Photo: GETTY






彼は次のように続けている。「彼の家に初めて行った時にベッドルームの壁には『ONE NATION UNDER A GROOVE(グルーヴの下では一つの国家)』と書かれた旗が飾ってあって、俺も聴いたことのないファンクをかけてくれたんだ。マーチ・トゥ・ザ・ウィッチーズ・キャッスルとかね。彼はかけながら喜びを表に出して、俺たちは幼い子どものようにファンクの神話に魅了されていたんだ」

「彼は“Mommy Where’s Daddy”で最高のギターを弾いているんだ。あの曲でリズムの聴き方が永遠に変わったよね。彼はダイエットや健康食、身体への意識なんかも教えてくれた。でも、それ以上に彼は友人なんだ」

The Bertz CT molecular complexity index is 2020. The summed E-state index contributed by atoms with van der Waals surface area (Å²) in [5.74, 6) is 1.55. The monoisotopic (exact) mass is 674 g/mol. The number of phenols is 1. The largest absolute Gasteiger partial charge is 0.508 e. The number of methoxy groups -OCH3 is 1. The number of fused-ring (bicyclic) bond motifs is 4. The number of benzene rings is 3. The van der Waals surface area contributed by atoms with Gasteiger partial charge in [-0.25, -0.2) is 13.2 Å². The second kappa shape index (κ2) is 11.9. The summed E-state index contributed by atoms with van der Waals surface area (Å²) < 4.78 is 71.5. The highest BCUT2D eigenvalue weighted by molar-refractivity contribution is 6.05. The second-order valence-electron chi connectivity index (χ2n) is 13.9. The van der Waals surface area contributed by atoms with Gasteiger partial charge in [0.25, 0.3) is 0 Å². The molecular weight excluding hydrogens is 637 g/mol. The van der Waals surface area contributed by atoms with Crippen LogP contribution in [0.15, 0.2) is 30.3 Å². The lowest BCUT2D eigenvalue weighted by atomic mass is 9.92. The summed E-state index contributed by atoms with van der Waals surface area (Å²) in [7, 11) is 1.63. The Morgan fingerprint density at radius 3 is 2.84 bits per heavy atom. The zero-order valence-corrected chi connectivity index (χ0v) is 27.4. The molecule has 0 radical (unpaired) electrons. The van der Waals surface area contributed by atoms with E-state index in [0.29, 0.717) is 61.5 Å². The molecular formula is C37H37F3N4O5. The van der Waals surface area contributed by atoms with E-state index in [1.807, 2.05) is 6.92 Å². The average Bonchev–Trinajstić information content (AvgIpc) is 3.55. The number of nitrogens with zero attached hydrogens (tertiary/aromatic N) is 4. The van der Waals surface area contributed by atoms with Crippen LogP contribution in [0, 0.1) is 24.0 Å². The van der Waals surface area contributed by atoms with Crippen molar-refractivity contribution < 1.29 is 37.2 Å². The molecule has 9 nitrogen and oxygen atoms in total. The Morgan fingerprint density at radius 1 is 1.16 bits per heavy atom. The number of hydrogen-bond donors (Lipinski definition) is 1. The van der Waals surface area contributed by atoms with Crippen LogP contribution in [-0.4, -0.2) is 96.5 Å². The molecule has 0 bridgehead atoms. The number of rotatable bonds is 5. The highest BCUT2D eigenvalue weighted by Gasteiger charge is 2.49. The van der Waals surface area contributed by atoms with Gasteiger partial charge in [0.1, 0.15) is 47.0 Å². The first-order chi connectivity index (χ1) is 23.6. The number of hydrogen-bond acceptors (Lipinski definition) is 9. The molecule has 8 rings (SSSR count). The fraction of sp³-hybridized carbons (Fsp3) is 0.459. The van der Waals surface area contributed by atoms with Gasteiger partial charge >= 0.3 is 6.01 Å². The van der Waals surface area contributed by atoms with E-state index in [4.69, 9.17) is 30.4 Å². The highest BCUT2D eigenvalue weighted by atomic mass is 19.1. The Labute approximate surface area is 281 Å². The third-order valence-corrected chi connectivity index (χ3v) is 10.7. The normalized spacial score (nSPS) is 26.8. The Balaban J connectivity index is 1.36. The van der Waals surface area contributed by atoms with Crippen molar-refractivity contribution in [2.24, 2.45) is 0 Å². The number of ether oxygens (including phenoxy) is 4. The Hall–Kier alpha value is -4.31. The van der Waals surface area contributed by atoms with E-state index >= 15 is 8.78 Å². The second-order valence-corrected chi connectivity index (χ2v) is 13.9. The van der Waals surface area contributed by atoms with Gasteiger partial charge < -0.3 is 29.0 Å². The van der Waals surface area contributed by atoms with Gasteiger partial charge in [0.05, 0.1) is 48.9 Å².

It has taken me a couple of weeks to process the death of Jack Sherman. Our relationship was complicated, we stopped playing music together in 1985 and things were often fraught in the rare times we communicated since. I found him to be unreasonable sometimes, and I’m sure I behaved like an obnoxious asshole with him sometimes. This morning, in pondering him, a wave of appreciation washed over me, which is really the only truth of the matter. When I first went to his house he had a ONE NATION UNDER A GROOVE flag on his bedroom wall, and he played me funk I had never heard, like March To the Witches Castle. He was beaming with glee when he played it, and we were enrapt in the mythology of the funk like a couple of little kids. He played the most wicked guitar part on our song Mommy Where’s Daddy, a thing that influenced the way I heard rhythm forever. He taught me about diet, to eat clean and be conscious of my body. But more than anything, he was my friend. We came from very different backgrounds, had different world views, and it was hard for us to relate to one another often. But the excitement we shared over music, and the joy that bubbled up between us will last forever. Rest In Peace Sherm I love you.

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